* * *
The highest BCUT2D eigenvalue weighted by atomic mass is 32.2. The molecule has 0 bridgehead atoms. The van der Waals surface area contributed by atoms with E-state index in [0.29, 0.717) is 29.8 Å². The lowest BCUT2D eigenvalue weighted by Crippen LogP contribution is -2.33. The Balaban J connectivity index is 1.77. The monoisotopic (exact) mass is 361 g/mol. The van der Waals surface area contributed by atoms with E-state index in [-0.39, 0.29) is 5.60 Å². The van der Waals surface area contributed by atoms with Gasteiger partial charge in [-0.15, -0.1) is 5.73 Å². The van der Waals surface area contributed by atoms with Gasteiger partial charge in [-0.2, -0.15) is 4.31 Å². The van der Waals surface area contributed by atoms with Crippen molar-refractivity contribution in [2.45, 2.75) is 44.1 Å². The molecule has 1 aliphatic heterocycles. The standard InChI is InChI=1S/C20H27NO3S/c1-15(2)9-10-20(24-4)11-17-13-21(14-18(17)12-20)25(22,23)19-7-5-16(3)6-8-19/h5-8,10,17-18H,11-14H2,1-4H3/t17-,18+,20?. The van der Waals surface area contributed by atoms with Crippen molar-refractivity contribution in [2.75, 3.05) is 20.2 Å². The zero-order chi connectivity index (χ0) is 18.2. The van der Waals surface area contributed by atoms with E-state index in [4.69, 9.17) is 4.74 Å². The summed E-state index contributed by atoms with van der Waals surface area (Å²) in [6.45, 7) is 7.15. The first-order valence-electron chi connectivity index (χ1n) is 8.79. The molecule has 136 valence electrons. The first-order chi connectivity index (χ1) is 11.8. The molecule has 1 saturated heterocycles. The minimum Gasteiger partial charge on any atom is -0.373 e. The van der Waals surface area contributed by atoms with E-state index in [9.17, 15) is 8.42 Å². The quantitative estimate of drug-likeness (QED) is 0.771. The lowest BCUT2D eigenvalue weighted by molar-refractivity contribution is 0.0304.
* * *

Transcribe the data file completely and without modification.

The highest BCUT2D eigenvalue weighted by atomic mass is 32.2. The molecule has 0 bridgehead atoms. The van der Waals surface area contributed by atoms with E-state index in [0.29, 0.717) is 29.8 Å². The lowest BCUT2D eigenvalue weighted by Crippen LogP contribution is -2.33. The Balaban J connectivity index is 1.77. The monoisotopic (exact) mass is 361 g/mol. The van der Waals surface area contributed by atoms with E-state index in [-0.39, 0.29) is 5.60 Å². The van der Waals surface area contributed by atoms with Gasteiger partial charge in [-0.15, -0.1) is 5.73 Å². The van der Waals surface area contributed by atoms with Gasteiger partial charge in [-0.2, -0.15) is 4.31 Å². The van der Waals surface area contributed by atoms with Crippen molar-refractivity contribution in [2.45, 2.75) is 44.1 Å². The molecule has 1 aliphatic heterocycles. The standard InChI is InChI=1S/C20H27NO3S/c1-15(2)9-10-20(24-4)11-17-13-21(14-18(17)12-20)25(22,23)19-7-5-16(3)6-8-19/h5-8,10,17-18H,11-14H2,1-4H3/t17-,18+,20?. The van der Waals surface area contributed by atoms with Crippen molar-refractivity contribution in [2.75, 3.05) is 20.2 Å². The zero-order chi connectivity index (χ0) is 18.2. The van der Waals surface area contributed by atoms with E-state index in [4.69, 9.17) is 4.74 Å². The summed E-state index contributed by atoms with van der Waals surface area (Å²) in [6.45, 7) is 7.15. The first-order valence-electron chi connectivity index (χ1n) is 8.79. The molecule has 136 valence electrons. The first-order chi connectivity index (χ1) is 11.8. The molecule has 1 saturated heterocycles. The minimum Gasteiger partial charge on any atom is -0.373 e. The van der Waals surface area contributed by atoms with E-state index in [9.17, 15) is 8.42 Å². The quantitative estimate of drug-likeness (QED) is 0.771. The lowest BCUT2D eigenvalue weighted by molar-refractivity contribution is 0.0304.